# Multiplying Fractions & Mixed Numbers

Multiplication of fractions is pretty simple compared to addition and subtraction. And guess what, you don't have to find a common denominator. Just follow these four easy steps:

1. Convert all mixed numbers to improper fractions.
2. Multiply the numerators.
3. Multiply the denominators.

### Multiplication Example 1

If you'd like, you could convert that into a mixed number

 First convert 3½ to an improper fraction Next multiply the numerators, then multiply the denominators This is your answer

### Multiplication Example 2

 Multiply the numerators, then multiply the denominators. Reduce the fraction (12 and 72 have a GCF of 12)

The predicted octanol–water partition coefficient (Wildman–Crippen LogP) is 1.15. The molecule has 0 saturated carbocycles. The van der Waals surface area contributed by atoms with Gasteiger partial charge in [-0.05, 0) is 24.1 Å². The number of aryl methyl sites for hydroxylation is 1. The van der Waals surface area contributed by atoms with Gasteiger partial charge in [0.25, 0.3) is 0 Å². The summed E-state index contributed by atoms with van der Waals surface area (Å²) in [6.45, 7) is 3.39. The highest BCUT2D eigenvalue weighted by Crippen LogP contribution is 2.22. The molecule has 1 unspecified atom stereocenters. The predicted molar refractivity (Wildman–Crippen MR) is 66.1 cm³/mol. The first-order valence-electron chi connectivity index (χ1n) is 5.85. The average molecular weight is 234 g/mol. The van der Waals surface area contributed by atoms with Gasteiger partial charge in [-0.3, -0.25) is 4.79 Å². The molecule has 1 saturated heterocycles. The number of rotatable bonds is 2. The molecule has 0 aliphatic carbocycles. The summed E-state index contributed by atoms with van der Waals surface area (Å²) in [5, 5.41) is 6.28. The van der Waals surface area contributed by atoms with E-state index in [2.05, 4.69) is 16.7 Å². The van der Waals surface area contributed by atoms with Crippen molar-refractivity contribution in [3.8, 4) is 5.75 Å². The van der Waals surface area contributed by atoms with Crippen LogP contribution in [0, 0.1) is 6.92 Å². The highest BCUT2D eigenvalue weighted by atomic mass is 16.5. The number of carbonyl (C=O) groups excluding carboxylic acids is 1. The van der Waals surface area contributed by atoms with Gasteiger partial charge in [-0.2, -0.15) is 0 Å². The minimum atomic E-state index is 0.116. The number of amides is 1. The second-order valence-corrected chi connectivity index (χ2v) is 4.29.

## Cross-Canceling

Instead of reducing the fraction at the end of the problem, you can cross-cancel before you multiply

Cross-canceling means that when multiplying fractions you can reduce the numerator of one fraction with the denominator of another. In this example, 5 and 10 can both be divided by 5.

Let's look at the three examples again and see how to use this method.

### Cross-Canceling Example 1

 In this first example, we cannot use cross-canceling, since 5 and 2 do not share a common factor, and neither do 7 and 6

### Cross-Canceling Example 2

 Here we can reduce the 3 and 9 (by 3) and we can also reduce the 4 and 8 (by 4)

### Cross-Canceling Example 3

 First convert each to an improper fraction 14 and 7 can each be reduced by 7 Cross cancel Here's the answer If you'd like, you can turn it back into a mixed number

## Multiplying a Whole Number by a Fraction

Well, remember that all real numbers can be written as fractions. With a whole number, all you need to do is place it over a denominator of 1.

Let's look at an example, shall we?